**Reference**:- Erik D. Demaine, Andrea Lincoln, Quanquan C. Liu, Jayson Lynch, and Virginia Vassilevska Williams, “Fine-grained I/O Complexity via Reductions: New Lower Bounds, Faster Algorithms, and a Time Hierarchy”, in
*Proceedings of the 9th Innovations in Theoretical Computer Science Conference (ITCS 2018)*, Cambridge, Massachusetts, January 11–14, 2018, 34:1–34:23. **Abstract**:-
This paper initiates the study of I/O algorithms (minimizing cache misses)
from the perspective of fine-grained complexity (conditional polynomial lower
bounds). Specifically, we aim to answer why sparse graph problems are so
hard, and why the Longest Common Subsequence problem gets a savings of a
factor of the size of cache times the length of a cache line, but no more. We
take the reductions and techniques from complexity and fine-grained complexity
and apply them to the I/O model to generate new (conditional) lower bounds as
well as faster algorithms. We also prove the existence of a time hierarchy
for the I/O model, which motivates the fine-grained reductions.
- Using fine-grained reductions, we give an algorithm for distinguishing 2 vs. 3 diameter and radius that runs in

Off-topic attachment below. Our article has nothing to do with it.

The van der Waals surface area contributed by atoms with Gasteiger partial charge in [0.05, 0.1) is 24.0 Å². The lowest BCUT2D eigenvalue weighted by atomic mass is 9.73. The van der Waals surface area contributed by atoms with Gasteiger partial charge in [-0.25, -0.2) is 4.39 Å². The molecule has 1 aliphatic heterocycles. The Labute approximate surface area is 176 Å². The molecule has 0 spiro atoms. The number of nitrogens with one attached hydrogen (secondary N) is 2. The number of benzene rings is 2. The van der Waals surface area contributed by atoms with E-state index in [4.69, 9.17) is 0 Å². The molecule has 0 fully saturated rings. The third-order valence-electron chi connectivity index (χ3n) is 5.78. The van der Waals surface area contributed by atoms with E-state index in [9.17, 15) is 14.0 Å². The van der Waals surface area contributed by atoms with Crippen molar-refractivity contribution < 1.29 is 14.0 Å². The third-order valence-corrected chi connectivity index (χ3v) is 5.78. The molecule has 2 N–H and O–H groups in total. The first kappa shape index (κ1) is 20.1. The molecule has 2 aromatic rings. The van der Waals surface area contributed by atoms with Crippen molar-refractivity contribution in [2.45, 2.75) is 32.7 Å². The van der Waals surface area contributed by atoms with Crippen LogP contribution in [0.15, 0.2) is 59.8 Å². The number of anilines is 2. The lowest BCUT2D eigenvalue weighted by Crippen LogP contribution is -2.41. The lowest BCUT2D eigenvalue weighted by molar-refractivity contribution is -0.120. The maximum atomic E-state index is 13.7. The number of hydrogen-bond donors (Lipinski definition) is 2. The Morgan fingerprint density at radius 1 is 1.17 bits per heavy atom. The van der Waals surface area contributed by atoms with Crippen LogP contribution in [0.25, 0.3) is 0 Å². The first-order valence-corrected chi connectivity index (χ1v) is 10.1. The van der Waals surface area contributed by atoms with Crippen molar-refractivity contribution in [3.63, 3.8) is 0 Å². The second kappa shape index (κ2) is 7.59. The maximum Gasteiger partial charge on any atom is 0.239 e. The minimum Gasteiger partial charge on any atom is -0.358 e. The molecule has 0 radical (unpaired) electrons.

*O*(|*E*|^{2}/(*M**B*)) cache misses, which for sparse graphs improves over the previous*O*(|*V*|^{2}/*B*) running time. - We give new reductions from radius and diameter to Wiener index and median. These reductions are new in both the RAM and I/O models.
- We show meaningful reductions between problems that have linear-time solutions in the RAM model. The reductions use low I/O complexity (typically
*O*(*n*/*B*)), and thus help to finely capture the relationship between “I/O linear time” Θ(*n*/*B*) and RAM linear time Θ(*n*). - We generate new I/O assumptions based on the difficulty of improving sparse graph problem running times in the I/O model. We create conjectures that the current best known algorithms for Single Source Shortest Paths (SSSP), diameter, and radius are optimal.
- From these I/O-model assumptions, we show that many of the known reductions in the word-RAM model can naturally extend to hold in the I/O model as well (e.g., a lower bound on the I/O complexity of Longest Common Subsequence that matches the best known running time).
- We prove an analog of the Time Hierarchy Theorem in the I/O model, further motivating the study of fine-grained algorithmic differences.

- Using fine-grained reductions, we give an algorithm for distinguishing 2 vs. 3 diameter and radius that runs in
**Comments**:- The full version of this paper is available as arXiv:1711.07960.
**Availability**:- The paper is available in PDF (502k).
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See also other papers by Erik Demaine.

Last updated September 13, 2019 by Erik Demaine.